Special Guest: Rayne Hall on Fight Scenes

The fabulous Rayne Hall has graciously provided this post on Writing Fight Scenes. Enjoy!

woman with swordThirteen Mistakes Writers Make With Fight Scenes
by Rayne Hall

1. Nothing at stake…. as if the characters put their lives at risk without purpose

2. Absence of emotion… as if the fighter didn’t feel fear, fury or despair

3. Generic setting… as if the fight took place in ‘white space’

4. Making it easy for the hero by giving him a superior weapon, superior armour, superior strength
and superior skills… as if he couldn’t rise to a genuine challenge

5. Fighters holding a leisurely conversation with long, carefully articulated sentences.. as if they had plenty of breath to spare during the swashbuckling

6. Implausible fight skills… as if the situation instantly granted the Regency damsel a black belt in

7. Inventing a fancy weapon for the hero… as if a gimmicky-shaped sword stood a chance against a
blade of tried-and-tested standard design

8. Long sentences… as if fighting was a leisurely, slow-paced activity

9. Lots of adverbs… as if any sense of speed created by a verb must be squashed instantly

10. Weapons from the wrong period … as if an ancient Greek would use a medieval greatsword, or
a Norman knight a 19th century cavalry sabre

11. Weapons performing tasks they can’t do … as if an epee sword could split skulls or a small
pistol stop a running target at a thousand feet

12. The character thinks deep philosophical thoughts… as if fighting off deadly blows were so easy
that he could concentrate on something else

13. The fighter observes what his mates are doing at the other side of the battlefield and the sun
setting on the horizon… as if the immediate danger didn’t require all his attention

Rayne Hall caricature by KuokeRayne Hall is professional writer and editor. She teaches online workshops for intermediate, advanced and professional level writers.

Even if you’ve never wielded a weapon, you can create fictional fights which leave the reader breathless with excitement. You will understand different types of weapons and how to write about
them, and apply the six-part structure of great fight scenes. Decide how much violence your scene
needs, how to describe the terrain, how to create reader emotion, how to combine fighting with
dialogue, which senses to use when and how. Learn about female fighters, improvised weapons,
self-defence moves to get your heroine out of trouble, battle scenes, building suspense, adapting
your writing style to the fast pace of the action, and much more. Write a fight scene so entertaining
and so realistic that it stays in the reader’s mind. If you wish, you may submit a scene for critique at the end of the class.

April 2012 Lowcountry RWA: http://www.lowcountryrwa.com/online-workshops/

July 2013: Fantasy Futuristic & Paranormal: http://www.romance-ffp.com/workshops.cfm

For an up-to-date list of classes with Rayne Hall visit: https://sites.google.com/site/writingworkshopswithraynehall/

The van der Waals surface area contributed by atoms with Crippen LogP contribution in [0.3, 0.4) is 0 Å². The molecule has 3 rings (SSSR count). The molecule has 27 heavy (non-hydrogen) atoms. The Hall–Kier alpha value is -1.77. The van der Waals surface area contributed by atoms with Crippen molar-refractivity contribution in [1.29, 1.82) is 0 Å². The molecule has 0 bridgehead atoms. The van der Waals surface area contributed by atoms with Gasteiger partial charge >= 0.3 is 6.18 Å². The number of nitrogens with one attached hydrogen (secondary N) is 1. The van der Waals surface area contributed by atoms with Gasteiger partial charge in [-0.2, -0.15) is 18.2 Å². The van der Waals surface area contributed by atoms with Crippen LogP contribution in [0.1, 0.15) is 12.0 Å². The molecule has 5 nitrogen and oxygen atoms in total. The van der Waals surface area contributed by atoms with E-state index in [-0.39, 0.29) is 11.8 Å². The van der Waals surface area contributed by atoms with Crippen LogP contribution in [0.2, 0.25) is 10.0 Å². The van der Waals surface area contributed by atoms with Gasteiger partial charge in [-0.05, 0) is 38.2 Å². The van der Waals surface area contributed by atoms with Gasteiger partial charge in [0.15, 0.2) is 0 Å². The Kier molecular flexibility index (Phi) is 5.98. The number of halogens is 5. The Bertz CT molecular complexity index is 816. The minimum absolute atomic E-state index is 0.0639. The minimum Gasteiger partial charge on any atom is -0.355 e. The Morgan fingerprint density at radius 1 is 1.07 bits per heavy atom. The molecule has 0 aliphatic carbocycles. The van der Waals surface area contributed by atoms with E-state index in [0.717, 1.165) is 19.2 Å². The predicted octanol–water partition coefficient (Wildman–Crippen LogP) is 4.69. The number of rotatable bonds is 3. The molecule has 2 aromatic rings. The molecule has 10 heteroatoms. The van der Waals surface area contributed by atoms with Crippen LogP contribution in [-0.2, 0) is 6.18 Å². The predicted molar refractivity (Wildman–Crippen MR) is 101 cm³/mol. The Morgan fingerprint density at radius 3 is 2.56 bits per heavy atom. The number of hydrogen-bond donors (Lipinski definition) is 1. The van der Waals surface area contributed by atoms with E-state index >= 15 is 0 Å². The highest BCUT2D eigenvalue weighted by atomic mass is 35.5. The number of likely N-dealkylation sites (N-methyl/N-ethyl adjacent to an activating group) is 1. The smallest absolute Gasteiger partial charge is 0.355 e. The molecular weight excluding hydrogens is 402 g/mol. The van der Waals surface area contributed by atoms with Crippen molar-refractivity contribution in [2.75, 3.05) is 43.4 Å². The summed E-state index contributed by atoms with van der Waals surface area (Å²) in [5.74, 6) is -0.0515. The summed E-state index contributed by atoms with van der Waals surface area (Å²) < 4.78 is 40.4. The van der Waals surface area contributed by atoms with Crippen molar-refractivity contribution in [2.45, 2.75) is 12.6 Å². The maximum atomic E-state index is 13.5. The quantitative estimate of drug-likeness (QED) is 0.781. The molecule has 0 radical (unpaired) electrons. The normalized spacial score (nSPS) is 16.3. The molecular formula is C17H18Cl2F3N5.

Image Credits:
Female Pirate with Sword, Illustration by Paul Davies. Copyright Rayne Hall.
Author portrait (Woman in Blue) by Kuoke. Copyright Rayne Hall.


17 thoughts on “Special Guest: Rayne Hall on Fight Scenes

  1. I like the site, Celia! The dark back ground and the cityscape is completely appropriate for your genre. On to the blog entry–great points. Things my critique group taught me the hard way, lol. Great site, glad to be here:)

  2. I took Rayne’s class last year and loved it! I received loads of feedback and suggestions. One of the best parts of the class was having video as reference guide. Knowing the weapon that your hero or heroine is fighting with will make your scene much better.

    After all you wouldn’t take a knife to a gun fight unless you were unprepared OR you knew how to throw Chinese fighting stars while dogging a bullet at the same time. *giggle*

    I highly recommend Rayne’s classes. You will not be disappointed.

  3. I’ve taken her magic class and her word loss diet classes and my writing benefited greatly from them both. Have also read her Writing Fight Scenes reference book — will post my review of it on the blog, soon. Yay, Rayne!

  4. I think writing a fight scene is hard. I am very pleased to read this blog. Thank you for sharing. I’ll check out the classes.

    • I agree, Mary.
      Fight scenes are among the hardest to write. The first fight scenes I wrote were…. ahem… “cringe-worthy” is the gentlest description I can think of.
      Fortunately, there are techniques we can learn and apply, and if you manage the avoid the above thirteen blunders, you’ve won.
      What genre do you write? Have you written any fight scenes yet, or are you shying away from them?

  5. Great post. One of the guys in my writers group actually acts out every fight scene so he can get all the movements right.There’s a lot more to fight scenes than a lot of people think. Thanks for sharing.

  6. Hi A.M.
    Acting out fight scenes may not always be practical, but it helps getting the spatial consideration right. For example, you’ll soon find out if there isn’t enough room for your characters to do what you want them to do.

  7. Pingback: Book Review: Writing Fight Scenes by Rayne Hall « celiabreslin

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